Queen Amidala’s Mongolian-Inspired Headdress
For example, we learn how the Jedi costumes were inspired by the Japanese Samurai (and how, since the Sith started with renegade Jedi, their costumes, particularly that of Darth Maul, are similar in design). The East Asian influence continues in many of the kimono-like outfits of the Queens of Naboo, and one of Amidala’s royal headdresses is based on a Mongolian design.
Similarly, there is much discussion about how the costumes portray the essential nature of the character. Colors, for example, denote whether a character is good or evil. (The good Jedi wear earth tones vs. the Sith, who dress in black.) The rebels wear uniforms inspired by American fighter pilots and war heroes; the Imperial officers’ costumes come from German uniforms in World War I and II. (Lucas said he wanted them to look “efficient, totalitarian, fascist.”) Han Solo’s costume is essentially that of an American cowboy. The masks of the Stormtroopers and Darth Vader dehumanize them and thus contribute to their aura of malevolence. Even the sumptuous robes of Chancellor (later Emperor) illustrate his decline into greater and greater evil.
Imperial Officer (Evil), Rebel Pilot (Good), TIE Fighter Pilot (Evil)
The hard-core costuming geek can find out a lot about the nitty-gritty details regarding how the costumes were made: what materials they used (and why), and in some cases even how much they cost. For example, the original Stormtrooper costumes were made of a mixture of light polyester resin and a glass fiber that was cured in a mold under a vacuum. Of the entire 1977 costume budget of Star Wars: A New Hope, the Stormtrooper costumes alone consumed almost half the money.
My personal favorite costumes from the films are the amazing outfits worn by Natalie Portman as Queen Amidala/Senator Padme, whose elaborate design and craftsmanship have long impressed me. Of the 37 different outfits from all 3 prequels that she wore, there are at least a dozen of the in this exhibit. The costume designers demonstrated great ingenuity in creating these ensembles. In some cases they used vintage fabrics and repurposed found items (especially in the headdresses). In other cases they tracked down exotic fabrics from all over the world, and enhanced them with embroidery, hand-dyeing and other processes. In the introductory film, Biggar says, “Everything we can do to fabric, we have done it.” For a literally “hands-on experience,” many of the costumes in the exhibit feature sample fabric swatches mounted nearby that visitors can actually touch.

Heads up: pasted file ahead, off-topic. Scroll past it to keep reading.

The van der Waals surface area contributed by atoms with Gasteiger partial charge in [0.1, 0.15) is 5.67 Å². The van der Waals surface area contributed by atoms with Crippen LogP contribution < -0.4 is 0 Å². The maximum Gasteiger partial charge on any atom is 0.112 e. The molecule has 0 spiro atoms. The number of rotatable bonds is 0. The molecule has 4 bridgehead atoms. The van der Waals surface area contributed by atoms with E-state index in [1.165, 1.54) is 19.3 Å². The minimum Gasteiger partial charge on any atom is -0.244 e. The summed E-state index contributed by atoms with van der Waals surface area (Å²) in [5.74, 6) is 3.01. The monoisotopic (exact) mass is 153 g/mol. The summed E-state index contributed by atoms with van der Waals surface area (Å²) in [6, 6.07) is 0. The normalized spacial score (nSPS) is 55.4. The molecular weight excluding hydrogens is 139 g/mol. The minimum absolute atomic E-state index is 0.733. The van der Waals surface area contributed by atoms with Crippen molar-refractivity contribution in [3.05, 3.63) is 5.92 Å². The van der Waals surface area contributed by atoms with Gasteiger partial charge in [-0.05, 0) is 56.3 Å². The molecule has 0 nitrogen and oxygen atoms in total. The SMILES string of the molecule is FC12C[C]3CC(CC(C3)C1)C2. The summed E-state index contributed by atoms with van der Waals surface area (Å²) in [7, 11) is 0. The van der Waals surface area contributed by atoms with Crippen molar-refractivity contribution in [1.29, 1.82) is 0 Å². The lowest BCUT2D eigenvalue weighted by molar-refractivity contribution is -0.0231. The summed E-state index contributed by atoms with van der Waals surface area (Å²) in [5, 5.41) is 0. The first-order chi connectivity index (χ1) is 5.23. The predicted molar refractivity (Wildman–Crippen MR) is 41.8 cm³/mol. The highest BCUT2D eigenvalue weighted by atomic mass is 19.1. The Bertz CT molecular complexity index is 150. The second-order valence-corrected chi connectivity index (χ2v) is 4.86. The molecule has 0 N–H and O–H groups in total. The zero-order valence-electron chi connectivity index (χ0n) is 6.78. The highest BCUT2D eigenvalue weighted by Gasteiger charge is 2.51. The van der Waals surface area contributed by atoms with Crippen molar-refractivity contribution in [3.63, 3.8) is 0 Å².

As a costumer who has a tendency to work until the last possible minute, I could relate to one of the anecdotes about the lace wedding dress (made partly from a vintage Italian tablecloth) that Padme wears for her marriage to Anakin at the end of Attack of the Clones. The night before the scene was to shoot, Tricia Biggar decided the dress needed further embellishment, so she stayed up all night sewing pearls onto it.
Padme’s Wedding Gown, detail (Photo by K. Cadena)
The entire presentation of the costumes was, for the most part, excellent. Most of them are not under glass, allowing you to get a really good look at the details. (The level of workmanship for characters that sometimes appear for only seconds on screen is amazing.) Visitors are allowed to take non-flash photos, and the lighting is generally quite good. However, I did have one disappointment. The Chewbacca and Han Solo costumes are displayed in front of a very brightly-lit panel that imitates the hyperspace effect. Though it looks very dramatic from a distance, the backlighting of the costumes leaves them in relative darkness and makes them relatively hard to see. However, this is one minor misstep in what is otherwise a first-rate show.
As you leave the show, you’ll see a figure of Yoda, and the costumes from The Force Awakens. For final interactive fun, you can pose in front of mirrors which capture your motions and render you as one of the SW characters in 3D.
When I first arrived at the show, by way of introduction one of the museum guides said “The exhibit takes about an hour to go through – four or five hours if you’re a Star Wars fan.” I laughed, thinking it was a joke. Well, I entered the exhibit at about 3 pm. After a thoroughly enjoyable time experiencing it in great detail, I checked the time when I reached the end. It was almost 7. Four hours just FLEW by. I felt as if I had been transported through time and space.
Rebel, Jedi, Princess, Queen: Star WarsTM and the Power of Costume was developed by the Smithsonian Institution Traveling Exhibition Service in partnership with the Lucas Museum of Narrative Art and in consultation with Lucasfilm Ltd. Lucasfilm Ltd., the Lucasfilm logo, Star Wars™ and all related characters, names and indicia are trademarks of & copyright © & ™ 2015 Lucasfilm Ltd. All rights reserved.
©2015 &™ Discovery Communications, LLC. All Rights Reserved.